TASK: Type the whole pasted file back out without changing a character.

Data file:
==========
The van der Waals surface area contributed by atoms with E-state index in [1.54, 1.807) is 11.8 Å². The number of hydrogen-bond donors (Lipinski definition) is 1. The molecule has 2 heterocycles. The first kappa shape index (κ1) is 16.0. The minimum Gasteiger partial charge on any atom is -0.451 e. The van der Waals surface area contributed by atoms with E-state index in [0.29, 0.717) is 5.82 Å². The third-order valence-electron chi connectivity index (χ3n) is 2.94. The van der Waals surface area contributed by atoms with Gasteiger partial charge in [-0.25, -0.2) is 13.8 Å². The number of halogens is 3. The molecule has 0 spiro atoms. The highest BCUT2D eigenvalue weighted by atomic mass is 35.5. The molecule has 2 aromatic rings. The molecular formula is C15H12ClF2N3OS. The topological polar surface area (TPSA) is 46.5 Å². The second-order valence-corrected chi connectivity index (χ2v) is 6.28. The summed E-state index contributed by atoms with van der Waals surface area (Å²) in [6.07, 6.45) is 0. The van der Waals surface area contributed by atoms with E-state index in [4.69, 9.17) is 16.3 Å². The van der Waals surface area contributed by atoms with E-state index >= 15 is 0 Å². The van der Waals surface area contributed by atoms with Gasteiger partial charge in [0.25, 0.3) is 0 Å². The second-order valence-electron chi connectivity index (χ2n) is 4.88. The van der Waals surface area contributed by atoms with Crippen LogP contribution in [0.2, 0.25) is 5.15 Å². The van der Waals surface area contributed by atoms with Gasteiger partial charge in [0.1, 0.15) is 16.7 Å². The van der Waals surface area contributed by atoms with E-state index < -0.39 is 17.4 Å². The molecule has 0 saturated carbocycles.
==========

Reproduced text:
The van der Waals surface area contributed by atoms with E-state index in [1.54, 1.807) is 11.8 Å². The number of hydrogen-bond donors (Lipinski definition) is 1. The molecule has 2 heterocycles. The first kappa shape index (κ1) is 16.0. The minimum Gasteiger partial charge on any atom is -0.451 e. The van der Waals surface area contributed by atoms with E-state index in [0.29, 0.717) is 5.82 Å². The third-order valence-electron chi connectivity index (χ3n) is 2.94. The van der Waals surface area contributed by atoms with Gasteiger partial charge in [-0.25, -0.2) is 13.8 Å². The number of halogens is 3. The molecule has 0 spiro atoms. The highest BCUT2D eigenvalue weighted by atomic mass is 35.5. The molecule has 2 aromatic rings. The molecular formula is C15H12ClF2N3OS. The topological polar surface area (TPSA) is 46.5 Å². The second-order valence-corrected chi connectivity index (χ2v) is 6.28. The summed E-state index contributed by atoms with van der Waals surface area (Å²) in [6.07, 6.45) is 0. The van der Waals surface area contributed by atoms with E-state index in [4.69, 9.17) is 16.3 Å². The van der Waals surface area contributed by atoms with E-state index >= 15 is 0 Å². The van der Waals surface area contributed by atoms with Gasteiger partial charge in [0.25, 0.3) is 0 Å². The second-order valence-electron chi connectivity index (χ2n) is 4.88. The van der Waals surface area contributed by atoms with Crippen LogP contribution in [0.2, 0.25) is 5.15 Å². The van der Waals surface area contributed by atoms with Gasteiger partial charge in [0.1, 0.15) is 16.7 Å². The van der Waals surface area contributed by atoms with E-state index < -0.39 is 17.4 Å². The molecule has 0 saturated carbocycles.